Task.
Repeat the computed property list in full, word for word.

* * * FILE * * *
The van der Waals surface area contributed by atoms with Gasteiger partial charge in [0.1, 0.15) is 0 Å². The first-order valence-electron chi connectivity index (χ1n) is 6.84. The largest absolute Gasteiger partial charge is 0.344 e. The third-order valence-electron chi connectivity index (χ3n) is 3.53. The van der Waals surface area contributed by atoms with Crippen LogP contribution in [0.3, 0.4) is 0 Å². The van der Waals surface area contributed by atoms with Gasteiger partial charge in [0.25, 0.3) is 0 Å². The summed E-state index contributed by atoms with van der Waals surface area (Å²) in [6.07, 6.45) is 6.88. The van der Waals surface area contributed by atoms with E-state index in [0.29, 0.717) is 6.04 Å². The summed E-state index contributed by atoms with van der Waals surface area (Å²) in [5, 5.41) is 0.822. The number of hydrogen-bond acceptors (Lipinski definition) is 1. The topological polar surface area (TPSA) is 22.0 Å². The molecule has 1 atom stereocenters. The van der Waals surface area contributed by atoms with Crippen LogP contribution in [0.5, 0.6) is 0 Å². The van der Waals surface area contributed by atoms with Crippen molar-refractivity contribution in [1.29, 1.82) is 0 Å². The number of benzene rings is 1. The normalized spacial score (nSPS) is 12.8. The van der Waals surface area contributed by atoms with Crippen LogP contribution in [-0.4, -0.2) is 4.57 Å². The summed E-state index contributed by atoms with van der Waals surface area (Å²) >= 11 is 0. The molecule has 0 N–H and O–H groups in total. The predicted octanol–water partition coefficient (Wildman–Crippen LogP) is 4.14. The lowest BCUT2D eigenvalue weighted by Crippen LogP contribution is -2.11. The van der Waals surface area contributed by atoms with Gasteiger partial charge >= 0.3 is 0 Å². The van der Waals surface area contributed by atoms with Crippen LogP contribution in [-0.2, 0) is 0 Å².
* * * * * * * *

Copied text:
The van der Waals surface area contributed by atoms with Gasteiger partial charge in [0.1, 0.15) is 0 Å². The first-order valence-electron chi connectivity index (χ1n) is 6.84. The largest absolute Gasteiger partial charge is 0.344 e. The third-order valence-electron chi connectivity index (χ3n) is 3.53. The van der Waals surface area contributed by atoms with Crippen LogP contribution in [0.3, 0.4) is 0 Å². The van der Waals surface area contributed by atoms with Gasteiger partial charge in [0.25, 0.3) is 0 Å². The summed E-state index contributed by atoms with van der Waals surface area (Å²) in [6.07, 6.45) is 6.88. The van der Waals surface area contributed by atoms with E-state index in [0.29, 0.717) is 6.04 Å². The summed E-state index contributed by atoms with van der Waals surface area (Å²) in [5, 5.41) is 0.822. The number of hydrogen-bond acceptors (Lipinski definition) is 1. The topological polar surface area (TPSA) is 22.0 Å². The molecule has 1 atom stereocenters. The van der Waals surface area contributed by atoms with Crippen LogP contribution in [0.5, 0.6) is 0 Å². The van der Waals surface area contributed by atoms with Crippen molar-refractivity contribution in [1.29, 1.82) is 0 Å². The number of benzene rings is 1. The normalized spacial score (nSPS) is 12.8. The van der Waals surface area contributed by atoms with Crippen LogP contribution in [-0.4, -0.2) is 4.57 Å². The summed E-state index contributed by atoms with van der Waals surface area (Å²) >= 11 is 0. The molecule has 0 N–H and O–H groups in total. The predicted octanol–water partition coefficient (Wildman–Crippen LogP) is 4.14. The lowest BCUT2D eigenvalue weighted by Crippen LogP contribution is -2.11. The van der Waals surface area contributed by atoms with Gasteiger partial charge >= 0.3 is 0 Å². The van der Waals surface area contributed by atoms with Crippen LogP contribution in [-0.2, 0) is 0 Å².